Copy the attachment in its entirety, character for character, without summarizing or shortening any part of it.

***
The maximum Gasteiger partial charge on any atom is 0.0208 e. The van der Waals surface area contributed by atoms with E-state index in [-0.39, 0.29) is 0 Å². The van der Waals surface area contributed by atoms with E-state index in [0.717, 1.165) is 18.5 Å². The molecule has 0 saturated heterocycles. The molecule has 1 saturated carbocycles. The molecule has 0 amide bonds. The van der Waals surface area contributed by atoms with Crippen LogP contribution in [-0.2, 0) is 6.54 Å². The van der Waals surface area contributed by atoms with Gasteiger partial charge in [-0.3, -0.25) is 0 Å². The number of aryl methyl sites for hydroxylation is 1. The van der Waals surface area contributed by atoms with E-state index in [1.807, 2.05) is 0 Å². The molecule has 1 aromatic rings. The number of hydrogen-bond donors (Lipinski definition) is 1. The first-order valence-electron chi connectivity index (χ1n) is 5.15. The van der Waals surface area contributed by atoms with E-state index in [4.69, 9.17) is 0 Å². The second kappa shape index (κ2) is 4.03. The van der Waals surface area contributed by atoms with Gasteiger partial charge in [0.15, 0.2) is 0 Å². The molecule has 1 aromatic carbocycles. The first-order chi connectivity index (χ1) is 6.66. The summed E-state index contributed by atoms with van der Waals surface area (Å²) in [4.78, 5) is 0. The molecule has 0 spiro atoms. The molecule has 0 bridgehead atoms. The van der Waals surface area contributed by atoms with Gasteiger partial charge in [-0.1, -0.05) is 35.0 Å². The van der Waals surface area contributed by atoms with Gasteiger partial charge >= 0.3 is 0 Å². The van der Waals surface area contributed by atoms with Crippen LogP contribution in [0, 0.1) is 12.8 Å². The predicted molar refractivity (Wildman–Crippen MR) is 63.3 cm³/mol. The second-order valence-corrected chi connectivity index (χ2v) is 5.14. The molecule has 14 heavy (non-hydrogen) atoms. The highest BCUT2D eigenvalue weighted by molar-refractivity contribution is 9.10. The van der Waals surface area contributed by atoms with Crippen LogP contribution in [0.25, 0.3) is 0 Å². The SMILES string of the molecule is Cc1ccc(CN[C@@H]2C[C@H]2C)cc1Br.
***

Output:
The maximum Gasteiger partial charge on any atom is 0.0208 e. The van der Waals surface area contributed by atoms with E-state index in [-0.39, 0.29) is 0 Å². The van der Waals surface area contributed by atoms with E-state index in [0.717, 1.165) is 18.5 Å². The molecule has 0 saturated heterocycles. The molecule has 1 saturated carbocycles. The molecule has 0 amide bonds. The van der Waals surface area contributed by atoms with Crippen LogP contribution in [-0.2, 0) is 6.54 Å². The van der Waals surface area contributed by atoms with Gasteiger partial charge in [-0.3, -0.25) is 0 Å². The number of aryl methyl sites for hydroxylation is 1. The van der Waals surface area contributed by atoms with E-state index in [1.807, 2.05) is 0 Å². The molecule has 1 aromatic rings. The number of hydrogen-bond donors (Lipinski definition) is 1. The first-order valence-electron chi connectivity index (χ1n) is 5.15. The van der Waals surface area contributed by atoms with E-state index in [4.69, 9.17) is 0 Å². The second kappa shape index (κ2) is 4.03. The van der Waals surface area contributed by atoms with Gasteiger partial charge in [0.15, 0.2) is 0 Å². The molecule has 1 aromatic carbocycles. The first-order chi connectivity index (χ1) is 6.66. The summed E-state index contributed by atoms with van der Waals surface area (Å²) in [4.78, 5) is 0. The molecule has 0 spiro atoms. The molecule has 0 bridgehead atoms. The van der Waals surface area contributed by atoms with Gasteiger partial charge in [-0.1, -0.05) is 35.0 Å². The van der Waals surface area contributed by atoms with Gasteiger partial charge >= 0.3 is 0 Å². The van der Waals surface area contributed by atoms with Crippen LogP contribution in [0, 0.1) is 12.8 Å². The predicted molar refractivity (Wildman–Crippen MR) is 63.3 cm³/mol. The second-order valence-corrected chi connectivity index (χ2v) is 5.14. The molecule has 14 heavy (non-hydrogen) atoms. The highest BCUT2D eigenvalue weighted by molar-refractivity contribution is 9.10. The van der Waals surface area contributed by atoms with Crippen LogP contribution in [0.25, 0.3) is 0 Å². The SMILES string of the molecule is Cc1ccc(CN[C@@H]2C[C@H]2C)cc1Br.